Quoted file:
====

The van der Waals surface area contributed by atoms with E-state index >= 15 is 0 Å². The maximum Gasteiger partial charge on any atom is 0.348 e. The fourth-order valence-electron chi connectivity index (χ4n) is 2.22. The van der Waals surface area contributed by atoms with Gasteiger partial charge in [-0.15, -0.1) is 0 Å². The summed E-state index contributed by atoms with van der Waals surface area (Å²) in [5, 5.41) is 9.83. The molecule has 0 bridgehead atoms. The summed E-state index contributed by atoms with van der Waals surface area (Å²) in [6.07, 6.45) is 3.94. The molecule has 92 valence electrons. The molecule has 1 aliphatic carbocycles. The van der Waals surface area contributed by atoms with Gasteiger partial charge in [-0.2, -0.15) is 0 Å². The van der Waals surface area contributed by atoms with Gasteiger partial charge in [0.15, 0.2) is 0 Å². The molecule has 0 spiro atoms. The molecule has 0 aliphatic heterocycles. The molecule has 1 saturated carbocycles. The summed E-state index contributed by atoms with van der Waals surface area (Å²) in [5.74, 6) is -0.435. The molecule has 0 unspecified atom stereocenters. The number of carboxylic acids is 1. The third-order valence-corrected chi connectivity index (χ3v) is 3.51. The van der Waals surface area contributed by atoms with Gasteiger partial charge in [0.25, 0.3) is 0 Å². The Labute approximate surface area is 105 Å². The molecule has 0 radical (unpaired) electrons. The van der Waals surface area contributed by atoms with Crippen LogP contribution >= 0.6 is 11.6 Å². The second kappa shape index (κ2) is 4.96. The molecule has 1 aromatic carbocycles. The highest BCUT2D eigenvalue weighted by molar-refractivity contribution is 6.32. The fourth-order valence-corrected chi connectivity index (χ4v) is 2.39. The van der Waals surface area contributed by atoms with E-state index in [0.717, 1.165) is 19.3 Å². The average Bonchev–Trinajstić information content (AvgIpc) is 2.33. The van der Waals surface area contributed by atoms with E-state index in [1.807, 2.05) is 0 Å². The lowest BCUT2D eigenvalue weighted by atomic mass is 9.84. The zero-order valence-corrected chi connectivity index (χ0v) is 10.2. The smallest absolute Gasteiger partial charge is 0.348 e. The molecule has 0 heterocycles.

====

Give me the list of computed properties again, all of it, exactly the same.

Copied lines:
The van der Waals surface area contributed by atoms with E-state index >= 15 is 0 Å². The maximum Gasteiger partial charge on any atom is 0.348 e. The fourth-order valence-electron chi connectivity index (χ4n) is 2.22. The van der Waals surface area contributed by atoms with Gasteiger partial charge in [-0.15, -0.1) is 0 Å². The summed E-state index contributed by atoms with van der Waals surface area (Å²) in [5, 5.41) is 9.83. The molecule has 0 bridgehead atoms. The summed E-state index contributed by atoms with van der Waals surface area (Å²) in [6.07, 6.45) is 3.94. The molecule has 92 valence electrons. The molecule has 1 aliphatic carbocycles. The van der Waals surface area contributed by atoms with Gasteiger partial charge in [-0.2, -0.15) is 0 Å². The van der Waals surface area contributed by atoms with Gasteiger partial charge in [0.15, 0.2) is 0 Å². The molecule has 0 spiro atoms. The molecule has 0 aliphatic heterocycles. The molecule has 1 saturated carbocycles. The summed E-state index contributed by atoms with van der Waals surface area (Å²) in [5.74, 6) is -0.435. The molecule has 0 unspecified atom stereocenters. The number of carboxylic acids is 1. The third-order valence-corrected chi connectivity index (χ3v) is 3.51. The van der Waals surface area contributed by atoms with Gasteiger partial charge in [0.25, 0.3) is 0 Å². The Labute approximate surface area is 105 Å². The molecule has 0 radical (unpaired) electrons. The van der Waals surface area contributed by atoms with Crippen LogP contribution >= 0.6 is 11.6 Å². The second kappa shape index (κ2) is 4.96. The molecule has 1 aromatic carbocycles. The highest BCUT2D eigenvalue weighted by molar-refractivity contribution is 6.32. The fourth-order valence-corrected chi connectivity index (χ4v) is 2.39. The van der Waals surface area contributed by atoms with E-state index in [0.717, 1.165) is 19.3 Å². The average Bonchev–Trinajstić information content (AvgIpc) is 2.33. The van der Waals surface area contributed by atoms with E-state index in [1.807, 2.05) is 0 Å². The lowest BCUT2D eigenvalue weighted by atomic mass is 9.84. The zero-order valence-corrected chi connectivity index (χ0v) is 10.2. The smallest absolute Gasteiger partial charge is 0.348 e. The molecule has 0 heterocycles.